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Looking Back: Thomas C. Crawford WWII letters

(Editor’s note: Thomas C. Crawford of Bluegrass Pike, Danville, wrote home about his personal impressions of the people and life during World War II in England, France and Luxembourg where after he arrived in February 1945.

Seventy-five years ago, T.C. Crawford was part of the 153rd Finance Disbursing Section of the Third Army when he wrote a letter dated March 2, 1945. It was published in The Advocate-Messenger on May 30, 1945.)

BY BRENDA EDWARDS

Contributing columnist

Thomas C. Crawford

“Dear Folks: This is a very interesting little story of when I was in the country of Luxembourg.

We had been a number of days crossing France in real wintertime, sleeping in tents, and the very irregular traveling with a freight train was a cold ride.

We had on combat boots made of leather which we had treated to waterproof, and often we would have to take them off, wrap our feet in blankets to keep them warm.

You would have been amused if you had seen us cooking. We ate ‘C’ rations. Each meal contained two cans, one of some kinds of meat, the other a biscuit, piece of candy and some kind of drink, and either coffee, lemon, or cocoa.

At times the train was moving so we would have to eat the rations cold. Oftentimes we would be sidetracked for hours and that was when we enjoyed a hot meal. We built a fire in an old can, had a webnet of wire to support our ration cans heated by flames.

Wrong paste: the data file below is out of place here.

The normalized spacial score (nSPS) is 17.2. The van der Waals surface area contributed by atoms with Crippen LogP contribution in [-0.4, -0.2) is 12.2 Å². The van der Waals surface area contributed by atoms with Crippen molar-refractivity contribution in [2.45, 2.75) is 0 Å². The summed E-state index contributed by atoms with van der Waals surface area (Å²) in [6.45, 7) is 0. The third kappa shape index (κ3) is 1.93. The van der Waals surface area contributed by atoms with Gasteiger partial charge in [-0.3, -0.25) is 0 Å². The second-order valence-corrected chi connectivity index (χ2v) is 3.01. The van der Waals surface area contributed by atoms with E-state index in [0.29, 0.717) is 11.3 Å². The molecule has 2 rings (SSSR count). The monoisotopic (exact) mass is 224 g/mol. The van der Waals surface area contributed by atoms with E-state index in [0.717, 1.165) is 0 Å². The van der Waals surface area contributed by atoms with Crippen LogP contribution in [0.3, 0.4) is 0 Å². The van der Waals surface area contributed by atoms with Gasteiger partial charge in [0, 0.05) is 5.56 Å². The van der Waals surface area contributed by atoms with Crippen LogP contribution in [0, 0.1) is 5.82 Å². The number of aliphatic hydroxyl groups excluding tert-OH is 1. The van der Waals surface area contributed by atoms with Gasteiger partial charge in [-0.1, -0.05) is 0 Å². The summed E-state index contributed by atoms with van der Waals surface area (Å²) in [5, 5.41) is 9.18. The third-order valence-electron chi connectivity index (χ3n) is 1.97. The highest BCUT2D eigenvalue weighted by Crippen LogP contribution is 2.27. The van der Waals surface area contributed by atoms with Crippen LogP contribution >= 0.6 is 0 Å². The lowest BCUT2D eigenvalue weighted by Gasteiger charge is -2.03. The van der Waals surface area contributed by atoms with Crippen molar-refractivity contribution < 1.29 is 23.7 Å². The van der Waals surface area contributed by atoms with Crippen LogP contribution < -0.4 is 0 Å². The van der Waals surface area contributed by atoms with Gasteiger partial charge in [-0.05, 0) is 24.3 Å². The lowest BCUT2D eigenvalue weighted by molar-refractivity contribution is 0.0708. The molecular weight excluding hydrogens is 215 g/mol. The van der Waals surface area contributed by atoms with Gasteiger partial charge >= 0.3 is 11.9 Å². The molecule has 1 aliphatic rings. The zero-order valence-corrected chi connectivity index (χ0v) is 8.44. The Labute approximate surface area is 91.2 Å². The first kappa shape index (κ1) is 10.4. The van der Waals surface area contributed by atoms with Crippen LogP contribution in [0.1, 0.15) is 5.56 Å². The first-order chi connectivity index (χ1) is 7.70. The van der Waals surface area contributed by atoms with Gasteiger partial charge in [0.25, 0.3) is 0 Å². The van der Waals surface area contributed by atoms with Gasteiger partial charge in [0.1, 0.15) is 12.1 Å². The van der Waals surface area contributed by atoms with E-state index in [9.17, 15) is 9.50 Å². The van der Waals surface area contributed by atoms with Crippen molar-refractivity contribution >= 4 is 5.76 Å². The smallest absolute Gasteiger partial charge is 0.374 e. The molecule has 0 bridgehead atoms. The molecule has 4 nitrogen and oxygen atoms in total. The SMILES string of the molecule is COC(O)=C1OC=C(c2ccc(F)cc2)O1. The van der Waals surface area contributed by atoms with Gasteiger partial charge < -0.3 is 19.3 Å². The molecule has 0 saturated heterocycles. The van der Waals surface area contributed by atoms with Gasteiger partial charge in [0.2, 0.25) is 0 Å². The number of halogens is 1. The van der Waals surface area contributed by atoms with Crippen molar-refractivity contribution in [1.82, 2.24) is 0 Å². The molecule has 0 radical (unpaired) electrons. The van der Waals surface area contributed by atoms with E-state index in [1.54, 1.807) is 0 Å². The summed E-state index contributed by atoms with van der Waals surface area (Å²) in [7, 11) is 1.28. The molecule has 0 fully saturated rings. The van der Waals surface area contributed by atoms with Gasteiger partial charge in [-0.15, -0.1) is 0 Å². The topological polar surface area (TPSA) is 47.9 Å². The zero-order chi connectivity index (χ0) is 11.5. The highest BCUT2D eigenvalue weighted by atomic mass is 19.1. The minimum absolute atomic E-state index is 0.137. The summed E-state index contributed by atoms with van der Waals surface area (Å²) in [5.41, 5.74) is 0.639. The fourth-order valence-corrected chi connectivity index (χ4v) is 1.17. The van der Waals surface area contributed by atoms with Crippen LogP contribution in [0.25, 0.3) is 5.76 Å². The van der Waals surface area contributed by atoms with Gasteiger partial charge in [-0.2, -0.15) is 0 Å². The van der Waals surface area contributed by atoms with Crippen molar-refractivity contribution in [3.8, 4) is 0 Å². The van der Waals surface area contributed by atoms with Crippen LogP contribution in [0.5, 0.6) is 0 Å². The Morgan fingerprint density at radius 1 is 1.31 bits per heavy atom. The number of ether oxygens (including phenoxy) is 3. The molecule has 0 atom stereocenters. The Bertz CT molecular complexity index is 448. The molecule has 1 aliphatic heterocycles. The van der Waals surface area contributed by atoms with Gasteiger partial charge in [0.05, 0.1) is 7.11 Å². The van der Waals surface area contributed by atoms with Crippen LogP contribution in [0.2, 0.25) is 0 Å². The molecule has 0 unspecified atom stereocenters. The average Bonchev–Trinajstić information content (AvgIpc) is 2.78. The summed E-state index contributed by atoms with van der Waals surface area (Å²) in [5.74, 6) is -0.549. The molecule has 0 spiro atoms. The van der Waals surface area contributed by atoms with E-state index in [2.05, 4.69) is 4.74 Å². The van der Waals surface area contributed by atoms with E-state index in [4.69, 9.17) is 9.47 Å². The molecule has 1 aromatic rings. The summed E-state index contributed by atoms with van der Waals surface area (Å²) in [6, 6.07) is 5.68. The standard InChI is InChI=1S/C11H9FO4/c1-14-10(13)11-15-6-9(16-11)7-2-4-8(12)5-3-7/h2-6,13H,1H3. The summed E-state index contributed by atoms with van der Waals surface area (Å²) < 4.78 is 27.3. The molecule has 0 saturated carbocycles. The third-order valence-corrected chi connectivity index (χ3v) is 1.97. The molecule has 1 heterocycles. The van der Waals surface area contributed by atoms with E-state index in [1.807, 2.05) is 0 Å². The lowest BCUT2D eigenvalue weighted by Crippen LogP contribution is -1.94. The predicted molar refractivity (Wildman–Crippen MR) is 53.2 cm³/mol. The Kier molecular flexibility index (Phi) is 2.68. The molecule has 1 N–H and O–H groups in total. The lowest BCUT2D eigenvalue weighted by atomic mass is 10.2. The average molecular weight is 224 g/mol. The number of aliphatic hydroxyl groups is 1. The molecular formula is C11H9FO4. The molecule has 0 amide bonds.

The ride across the English Channel was severely cold and rough. Although the sea looked calm, the swells of the waves were deep, causing more roll of the ship than the high seas.

 

Arrive in Luxembourg

 

When we arrived in Luxembourg, it was pleasant to be in a building, even though without heat, sleeping on the floor was better than sleeping in tents on the cold ground.

We were located in a beautiful city which had not been scarred by the war because of the internationally operated industries. This was the most beautiful city I have seen in Europe, but I am sorry I cannot tell you its name.

I had to walk four blocks to chow which was very good. I went to breakfast at 7 a.m. And it was still dark. At noon and at supper, when I left by quarters a child, usually a girl of six or seven years, would be waiting outside, take my hand and walk to the gate with me. When I returned, another would walk back with me.

Sometimes I would be down in town. Little girls would take my hand, walk a few blocks, say ‘Goodby’ and turn off another way. The people were very friendly. Most of them spoke three languages — French, German and English — besides their own Luxembourg.

One afternoon I was in town. I saw some cookies in a window which sign read ‘Salon’. I walked in. It was a small place, nice fixtures and beautifully decorated walls. It was the first time I had noticed fluorescent electric lights.

At first I thought I was in a gorgeous jewelry shop instead of a place to eat. I was seated, and sent my order for cookies and ice cream which were delicious. As I sat down, I was amazed at the neatness and beauty of the place.

The stores in this town did not open for business until 2 p.m.

Unlike England, an island set in a draft which does not care to depart from the Victoria Era, this city was modern and up to date.

In England where everything is done in reverse, even the traffic moving on the left side of the highway, I felt like I was seeing things 100 years before times. This place was a city of wealth before the war.